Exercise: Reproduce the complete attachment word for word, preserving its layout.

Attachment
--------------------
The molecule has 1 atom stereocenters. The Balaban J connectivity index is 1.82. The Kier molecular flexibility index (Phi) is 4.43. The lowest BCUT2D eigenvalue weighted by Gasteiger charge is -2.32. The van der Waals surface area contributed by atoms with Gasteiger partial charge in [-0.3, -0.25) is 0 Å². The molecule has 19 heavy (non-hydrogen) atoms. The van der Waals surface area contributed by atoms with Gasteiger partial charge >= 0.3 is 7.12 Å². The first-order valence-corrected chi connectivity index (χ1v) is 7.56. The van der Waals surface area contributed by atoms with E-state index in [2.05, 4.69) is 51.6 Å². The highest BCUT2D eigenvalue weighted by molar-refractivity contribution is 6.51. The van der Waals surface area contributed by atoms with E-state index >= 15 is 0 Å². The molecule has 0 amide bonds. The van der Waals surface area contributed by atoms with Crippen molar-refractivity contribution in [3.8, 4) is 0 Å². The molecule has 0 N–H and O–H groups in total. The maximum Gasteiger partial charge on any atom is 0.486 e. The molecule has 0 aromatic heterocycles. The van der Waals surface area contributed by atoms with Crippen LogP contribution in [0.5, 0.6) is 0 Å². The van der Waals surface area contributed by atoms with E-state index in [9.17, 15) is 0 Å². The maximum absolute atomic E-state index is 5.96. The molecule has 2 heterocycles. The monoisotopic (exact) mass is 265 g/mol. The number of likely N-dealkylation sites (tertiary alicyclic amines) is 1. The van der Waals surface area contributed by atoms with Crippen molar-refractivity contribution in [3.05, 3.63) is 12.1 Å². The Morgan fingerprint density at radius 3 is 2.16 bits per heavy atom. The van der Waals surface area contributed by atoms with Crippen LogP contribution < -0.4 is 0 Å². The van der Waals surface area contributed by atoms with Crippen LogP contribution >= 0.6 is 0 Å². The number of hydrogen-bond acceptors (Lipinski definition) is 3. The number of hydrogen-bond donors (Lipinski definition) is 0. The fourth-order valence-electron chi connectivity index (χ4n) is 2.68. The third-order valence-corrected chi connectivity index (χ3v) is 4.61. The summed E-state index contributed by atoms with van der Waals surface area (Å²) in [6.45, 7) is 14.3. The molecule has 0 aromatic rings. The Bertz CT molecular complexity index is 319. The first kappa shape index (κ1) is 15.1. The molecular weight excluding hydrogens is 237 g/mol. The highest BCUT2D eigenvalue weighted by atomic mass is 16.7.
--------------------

The molecule has 1 atom stereocenters. The Balaban J connectivity index is 1.82. The Kier molecular flexibility index (Phi) is 4.43. The lowest BCUT2D eigenvalue weighted by Gasteiger charge is -2.32. The van der Waals surface area contributed by atoms with Gasteiger partial charge in [-0.3, -0.25) is 0 Å². The molecule has 19 heavy (non-hydrogen) atoms. The van der Waals surface area contributed by atoms with Gasteiger partial charge >= 0.3 is 7.12 Å². The first-order valence-corrected chi connectivity index (χ1v) is 7.56. The van der Waals surface area contributed by atoms with E-state index in [2.05, 4.69) is 51.6 Å². The highest BCUT2D eigenvalue weighted by molar-refractivity contribution is 6.51. The van der Waals surface area contributed by atoms with E-state index >= 15 is 0 Å². The molecule has 0 amide bonds. The van der Waals surface area contributed by atoms with Crippen molar-refractivity contribution in [3.8, 4) is 0 Å². The molecule has 0 N–H and O–H groups in total. The maximum Gasteiger partial charge on any atom is 0.486 e. The molecule has 0 aromatic heterocycles. The van der Waals surface area contributed by atoms with Crippen LogP contribution in [0.5, 0.6) is 0 Å². The van der Waals surface area contributed by atoms with E-state index in [9.17, 15) is 0 Å². The maximum absolute atomic E-state index is 5.96. The molecule has 2 heterocycles. The monoisotopic (exact) mass is 265 g/mol. The number of likely N-dealkylation sites (tertiary alicyclic amines) is 1. The van der Waals surface area contributed by atoms with Crippen molar-refractivity contribution in [3.05, 3.63) is 12.1 Å². The Morgan fingerprint density at radius 3 is 2.16 bits per heavy atom. The van der Waals surface area contributed by atoms with Crippen LogP contribution < -0.4 is 0 Å². The van der Waals surface area contributed by atoms with Crippen LogP contribution >= 0.6 is 0 Å². The number of hydrogen-bond acceptors (Lipinski definition) is 3. The number of hydrogen-bond donors (Lipinski definition) is 0. The fourth-order valence-electron chi connectivity index (χ4n) is 2.68. The third-order valence-corrected chi connectivity index (χ3v) is 4.61. The summed E-state index contributed by atoms with van der Waals surface area (Å²) in [6.45, 7) is 14.3. The molecule has 0 aromatic rings. The Bertz CT molecular complexity index is 319. The first kappa shape index (κ1) is 15.1. The molecular weight excluding hydrogens is 237 g/mol. The highest BCUT2D eigenvalue weighted by atomic mass is 16.7.